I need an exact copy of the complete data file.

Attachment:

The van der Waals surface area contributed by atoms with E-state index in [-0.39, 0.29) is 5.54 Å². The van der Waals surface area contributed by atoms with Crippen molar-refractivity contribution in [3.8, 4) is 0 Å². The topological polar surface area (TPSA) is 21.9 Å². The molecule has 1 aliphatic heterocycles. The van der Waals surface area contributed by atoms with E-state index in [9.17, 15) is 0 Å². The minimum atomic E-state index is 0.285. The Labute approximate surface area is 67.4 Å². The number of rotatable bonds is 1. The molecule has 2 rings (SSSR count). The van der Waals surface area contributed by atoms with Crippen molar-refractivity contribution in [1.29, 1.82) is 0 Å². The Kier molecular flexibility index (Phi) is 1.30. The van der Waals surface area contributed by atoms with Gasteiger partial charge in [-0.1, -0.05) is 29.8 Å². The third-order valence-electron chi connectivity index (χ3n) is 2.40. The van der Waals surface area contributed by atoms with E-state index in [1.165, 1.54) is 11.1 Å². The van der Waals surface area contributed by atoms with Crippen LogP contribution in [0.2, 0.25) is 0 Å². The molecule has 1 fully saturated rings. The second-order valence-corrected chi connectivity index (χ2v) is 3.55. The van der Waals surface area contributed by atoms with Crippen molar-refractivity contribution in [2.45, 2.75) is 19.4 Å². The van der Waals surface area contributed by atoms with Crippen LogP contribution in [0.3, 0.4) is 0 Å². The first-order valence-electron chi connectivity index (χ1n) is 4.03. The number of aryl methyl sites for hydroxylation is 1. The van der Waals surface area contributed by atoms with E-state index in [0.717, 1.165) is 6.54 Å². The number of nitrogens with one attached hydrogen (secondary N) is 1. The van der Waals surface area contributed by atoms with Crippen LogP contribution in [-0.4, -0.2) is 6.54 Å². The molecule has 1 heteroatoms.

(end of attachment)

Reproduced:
The van der Waals surface area contributed by atoms with E-state index in [-0.39, 0.29) is 5.54 Å². The van der Waals surface area contributed by atoms with Crippen molar-refractivity contribution in [3.8, 4) is 0 Å². The topological polar surface area (TPSA) is 21.9 Å². The molecule has 1 aliphatic heterocycles. The van der Waals surface area contributed by atoms with E-state index in [9.17, 15) is 0 Å². The minimum atomic E-state index is 0.285. The Labute approximate surface area is 67.4 Å². The number of rotatable bonds is 1. The molecule has 2 rings (SSSR count). The van der Waals surface area contributed by atoms with Crippen molar-refractivity contribution in [1.29, 1.82) is 0 Å². The Kier molecular flexibility index (Phi) is 1.30. The van der Waals surface area contributed by atoms with Gasteiger partial charge in [-0.1, -0.05) is 29.8 Å². The third-order valence-electron chi connectivity index (χ3n) is 2.40. The van der Waals surface area contributed by atoms with E-state index in [1.165, 1.54) is 11.1 Å². The van der Waals surface area contributed by atoms with Crippen LogP contribution in [0.2, 0.25) is 0 Å². The molecule has 1 fully saturated rings. The second-order valence-corrected chi connectivity index (χ2v) is 3.55. The van der Waals surface area contributed by atoms with Crippen molar-refractivity contribution in [2.45, 2.75) is 19.4 Å². The van der Waals surface area contributed by atoms with Crippen LogP contribution in [0.3, 0.4) is 0 Å². The first-order valence-electron chi connectivity index (χ1n) is 4.03. The number of aryl methyl sites for hydroxylation is 1. The van der Waals surface area contributed by atoms with E-state index in [0.717, 1.165) is 6.54 Å². The number of nitrogens with one attached hydrogen (secondary N) is 1. The van der Waals surface area contributed by atoms with Crippen LogP contribution in [-0.4, -0.2) is 6.54 Å². The molecule has 1 heteroatoms.